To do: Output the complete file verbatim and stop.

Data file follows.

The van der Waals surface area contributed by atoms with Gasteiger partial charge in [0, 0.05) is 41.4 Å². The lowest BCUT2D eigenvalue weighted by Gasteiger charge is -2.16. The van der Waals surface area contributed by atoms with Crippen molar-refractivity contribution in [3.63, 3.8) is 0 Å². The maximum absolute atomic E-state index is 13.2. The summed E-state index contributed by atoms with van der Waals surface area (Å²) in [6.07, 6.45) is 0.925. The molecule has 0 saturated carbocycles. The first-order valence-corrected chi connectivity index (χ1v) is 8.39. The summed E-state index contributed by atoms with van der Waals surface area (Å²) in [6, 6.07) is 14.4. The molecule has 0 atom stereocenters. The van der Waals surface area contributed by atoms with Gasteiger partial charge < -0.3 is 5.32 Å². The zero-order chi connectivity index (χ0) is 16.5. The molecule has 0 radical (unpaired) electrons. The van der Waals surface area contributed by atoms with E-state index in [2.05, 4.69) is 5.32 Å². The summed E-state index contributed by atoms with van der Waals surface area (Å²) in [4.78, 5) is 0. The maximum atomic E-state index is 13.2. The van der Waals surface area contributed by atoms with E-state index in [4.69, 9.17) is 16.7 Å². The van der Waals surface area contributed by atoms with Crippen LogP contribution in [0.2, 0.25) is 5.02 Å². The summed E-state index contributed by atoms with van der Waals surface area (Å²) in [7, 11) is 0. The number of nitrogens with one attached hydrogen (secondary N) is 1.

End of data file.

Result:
The van der Waals surface area contributed by atoms with Gasteiger partial charge in [0, 0.05) is 41.4 Å². The lowest BCUT2D eigenvalue weighted by Gasteiger charge is -2.16. The van der Waals surface area contributed by atoms with Crippen molar-refractivity contribution in [3.63, 3.8) is 0 Å². The maximum absolute atomic E-state index is 13.2. The summed E-state index contributed by atoms with van der Waals surface area (Å²) in [6.07, 6.45) is 0.925. The molecule has 0 saturated carbocycles. The first-order valence-corrected chi connectivity index (χ1v) is 8.39. The summed E-state index contributed by atoms with van der Waals surface area (Å²) in [6, 6.07) is 14.4. The molecule has 0 atom stereocenters. The van der Waals surface area contributed by atoms with Gasteiger partial charge < -0.3 is 5.32 Å². The zero-order chi connectivity index (χ0) is 16.5. The molecule has 0 radical (unpaired) electrons. The van der Waals surface area contributed by atoms with E-state index in [2.05, 4.69) is 5.32 Å². The summed E-state index contributed by atoms with van der Waals surface area (Å²) in [4.78, 5) is 0. The maximum atomic E-state index is 13.2. The van der Waals surface area contributed by atoms with E-state index in [4.69, 9.17) is 16.7 Å². The van der Waals surface area contributed by atoms with Crippen LogP contribution in [0.2, 0.25) is 5.02 Å². The summed E-state index contributed by atoms with van der Waals surface area (Å²) in [7, 11) is 0. The number of nitrogens with one attached hydrogen (secondary N) is 1.